Caster Semenya is many things: a mother of two; a two-time Olympic champion; a national hero in South Africa; an icon for millions of people around the world. But ever since she was a teenager, her life had been lived in the eye of an almighty storm.
he is 31 now and heading towards the home stretch of his career. How will she remember it every time she decides to hang up her pointe shoes? “I’m the greatest to ever do it,” she says. “That’s what people will remember me for: my talents. I feel shameless (about them) and I want people to remember the greatness.
Semenya is the star attraction at tonight’s BAM Cork City Sports, where she will race the women’s 3,000m. It’s her first visit to Ireland, and after laughing at the ‘European weather’, she admits that ‘everything has been fine’ since arriving last Friday.
Her goal is simple, and relatively modest: to beat 8:50, a time that wouldn’t put her in the top 50 fastest women in the world this year – strange territory for an athlete who has been indomitable for so long.
But now things are different.
Semenya has not been able to compete in distances ranging from 400m to the mile since 2019, when the Court of Arbitration for Sport (CAS) ruled in favor of the sport’s governing body, the IAAF (now World Athletics ), that athletes with differences in sex development (DSD) had to reduce their testosterone below five nmol/L to compete in many women’s events.
In 2020, Semenya appealed the decision to the Swiss Federal Supreme Court, which upheld the decision, saying the regulations were “necessary, reasonable and proportionate” to ensure fair competition in women’s sport.
Individuals with DSD 46 XY are typically born with inner testicles that cause their natural testosterone to be in the male range of 7.7-29.4 nmol/L, well above the typical female range (0.12 at 1.79 nmol/L).
Semenya has since opted out of lowering her testosterone with medication, which she says made her sick, gained weight and suffered panic attacks when she tried it in 2011.
While the regulations may eventually extend to other events, they currently only apply to track events where the link between testosterone and performance is most pronounced, leaving athletes with DSD free to compete in below 400 m or above the mile.
Semenya ran a record 5,000m 15:31.50 in April, short of what was needed for this month’s World Championships, but missing that is ‘not really a problem’ – her main focus being the Paris Olympics.
“The transition hasn’t been easy, I’m a power athlete,” she said. “I’m tall, I’m more muscular, so I have to work on being very lean. Now it’s about mastering the distance, and it’s coming. Rome wasn’t built in a day. “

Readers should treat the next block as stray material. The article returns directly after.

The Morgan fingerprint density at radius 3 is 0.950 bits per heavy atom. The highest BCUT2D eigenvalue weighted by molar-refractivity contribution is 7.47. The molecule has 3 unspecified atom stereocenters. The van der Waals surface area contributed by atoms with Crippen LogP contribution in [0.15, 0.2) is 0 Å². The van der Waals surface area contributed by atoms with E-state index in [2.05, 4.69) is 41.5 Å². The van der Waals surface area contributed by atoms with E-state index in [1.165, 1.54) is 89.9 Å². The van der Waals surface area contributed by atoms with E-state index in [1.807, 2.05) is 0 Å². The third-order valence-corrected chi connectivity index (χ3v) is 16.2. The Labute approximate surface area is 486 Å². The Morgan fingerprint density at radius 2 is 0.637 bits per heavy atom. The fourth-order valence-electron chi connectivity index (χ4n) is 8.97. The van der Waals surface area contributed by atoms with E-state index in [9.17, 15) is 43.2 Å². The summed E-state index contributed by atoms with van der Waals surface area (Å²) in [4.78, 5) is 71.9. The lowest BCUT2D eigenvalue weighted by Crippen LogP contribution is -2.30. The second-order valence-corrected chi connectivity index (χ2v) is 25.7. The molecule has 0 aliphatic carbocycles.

Semenya runs 130km a week in training these days with a 30km long run.
“It wasn’t easy the first year, but now I’m getting used to it. I began to appreciate distance more than speed.
She is coached by his wife, Violet, and they have two daughters, the youngest of whom is celebrating her first birthday today.
“This race is dedicated to him,” she said. His eldest will be three years old in a few days. How has life changed for Semenya since becoming a mother?
“It makes you a better person. Before, it was all about me, but now I live for my family.
Will his experience of recent years shed light on his approach to parenthood?
“Yeah. The main goal for me is to teach them to understand their rights: how to fight for themselves, how to live for themselves.
Semenya continues to fight for her cause. Early last year, following the federal court’s decision, she filed a lawsuit against Switzerland in the European Court of Human Rights, which has yet to be heard.
“It’s not about winning, I don’t really care about the outcome. It’s about raising awareness of what’s going on with the authorities, their selfishness, their motives. My goal is just to expose those mistakes and then fight for justice, always.
“People have to realize that when you’re here for the athletes, you better mean it. If you are a leader and you say sport is for everyone, you should act like that.
In recent weeks, swimming’s world governing body banned transgender women from competing in elite women’s competitions if they had experienced any part of male puberty. While this is a very different issue for DSD athletes, the similarities trigger a question for Semenya: what did she think of this decision?
“I really don’t have an answer because I don’t know. Since I’m not transgender, I don’t know how they feel. This is a very complex and complicated question so, for me, I wouldn’t answer for something I have no experience with.
A Semenya athlete feels a strong kinship with her old rival Francine Niyonsaba, the Burundian who won silver behind her at the Rio Olympics and progressed in distance following the introduction of DSD regulations. Niyonsaba is currently the fastest woman in the world over 3,000m this year.
“We are very good friends and it would be great if we could have this 5k rivalry again. She always wants what’s best for me, I always want what’s best for her. We encourage each other. »
Could Semenya’s daughters follow her path to running? “I hope they play tennis,” she says. “Running can be tough. You don’t want your children to go through what you went through.
Despite everything she had to face, she remains a fan of the sport. Semenya and his wife coach a running group in South Africa and although they didn’t compete in Tokyo, she followed the Olympics from afar, saying it was “exceptionally good”.
She still wants to be at the Paris Games in 2024, even if it’s not at her preferred distance. “The goal was to run the 800m until I was 35, but unfortunately I had to stop early,” she said. “But dreams never change. As an Olympic athlete, you always want to be the best.